Man saved from armed miners

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iol pic sa marikana strike AFP File photo: Miners demonstrate at a mountain close to the Lonmin mine near Rustenburg.

Rustenburg - Swift intervention by police officers saved a man from protesting Lonmin mineworkers near Marikana on Monday afternoon.

Armed protesters wielding various weapons - including knobkerries, pangas and spears - marched from mine shaft to mine shaft calling for the closure of all operations.

The strikers insisted that people they met on the way join them in their procession. A middle-aged man saw the arms-wielding crowd approaching, and turned and ran away.

Armed strikers gave chase, shouting, as the man sprinted to a nearby main road.

There, he was picked up by one of several police vehicles - including Nyalas, which were escorting the protesters - and was taken to safety.

The strikers had congregated at the entrance to Lonmin's Eastern platinum mine before midday.

Four police Nyalas blocked the entrance, and the strikers halted outside, singing and dancing. Protest leaders entered the mine premises escorted by police officers.

The workers sang: “Thina silwela amalungelo wethu... (We are fighting for our rights).”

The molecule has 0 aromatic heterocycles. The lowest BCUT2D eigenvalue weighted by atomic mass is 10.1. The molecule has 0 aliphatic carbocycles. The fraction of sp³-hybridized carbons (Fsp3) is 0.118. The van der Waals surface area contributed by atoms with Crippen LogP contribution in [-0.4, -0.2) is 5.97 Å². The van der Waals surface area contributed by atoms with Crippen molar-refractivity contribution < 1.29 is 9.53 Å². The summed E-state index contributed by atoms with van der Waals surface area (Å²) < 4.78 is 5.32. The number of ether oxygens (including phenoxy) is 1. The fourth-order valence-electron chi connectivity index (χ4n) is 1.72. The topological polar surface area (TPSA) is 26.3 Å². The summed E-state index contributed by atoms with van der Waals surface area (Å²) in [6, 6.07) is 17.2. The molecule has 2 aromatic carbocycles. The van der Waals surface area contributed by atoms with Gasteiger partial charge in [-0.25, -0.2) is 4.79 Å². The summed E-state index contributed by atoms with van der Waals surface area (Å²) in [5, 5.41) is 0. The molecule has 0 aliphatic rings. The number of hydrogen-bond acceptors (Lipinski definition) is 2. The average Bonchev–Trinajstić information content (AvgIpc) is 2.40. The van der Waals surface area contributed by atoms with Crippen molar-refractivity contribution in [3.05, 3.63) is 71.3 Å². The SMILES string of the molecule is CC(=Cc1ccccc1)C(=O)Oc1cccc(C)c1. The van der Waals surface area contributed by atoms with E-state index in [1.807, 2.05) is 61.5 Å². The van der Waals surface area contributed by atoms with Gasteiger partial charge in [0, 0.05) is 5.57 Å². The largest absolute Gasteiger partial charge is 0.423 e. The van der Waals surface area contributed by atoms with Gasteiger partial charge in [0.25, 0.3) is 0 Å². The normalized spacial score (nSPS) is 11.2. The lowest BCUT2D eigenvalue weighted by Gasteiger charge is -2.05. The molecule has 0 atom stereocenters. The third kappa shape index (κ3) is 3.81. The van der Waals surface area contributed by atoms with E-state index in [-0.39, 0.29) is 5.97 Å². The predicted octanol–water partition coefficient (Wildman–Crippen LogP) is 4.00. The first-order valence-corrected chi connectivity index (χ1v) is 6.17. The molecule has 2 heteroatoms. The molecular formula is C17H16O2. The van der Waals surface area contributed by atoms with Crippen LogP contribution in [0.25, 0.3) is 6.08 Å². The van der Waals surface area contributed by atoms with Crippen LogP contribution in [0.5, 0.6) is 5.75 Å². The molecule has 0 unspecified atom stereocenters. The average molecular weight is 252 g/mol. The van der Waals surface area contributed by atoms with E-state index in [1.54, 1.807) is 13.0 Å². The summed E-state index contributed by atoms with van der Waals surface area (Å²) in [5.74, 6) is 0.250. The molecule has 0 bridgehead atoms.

After visiting the mining shafts and the hostels, calling on non-striking workers to join them, the strikers settled at an open space near the hostels.

A leader of the protesters, Anele Nogwanya, said they would be proceeding to a nearby hill after meeting at the open space.

Earlier, Nogwanya said the protesters were demanding that all mining operations in the area be ceased until their demand of a R12 500 a month wage were met.

“We have now buried all our fallen colleagues. Now is the time to honour our promise to them of getting the R12 500,” he said.

“If we go back to work without getting R12 500, our deceased colleagues will turn against us.”

On August 16, police fired on a group of protesting workers, killing 34 of them and wounding 78. Another 10 people were killed the preceding week, including two policemen and two security guards.

Lonmin said staff attendance was at 6.34 percent on Monday, ahead of wage talks, which were expected to begin at noon.

One of the conditions of a peace deal, signed on Thursday, was that the workforce return on Monday.

The company, which is considered one of the world's largest producers of platinum group metals, loses about 2500 platinum ounces a day in lost production.

Work stopped at the mine on August 10. - Sapa



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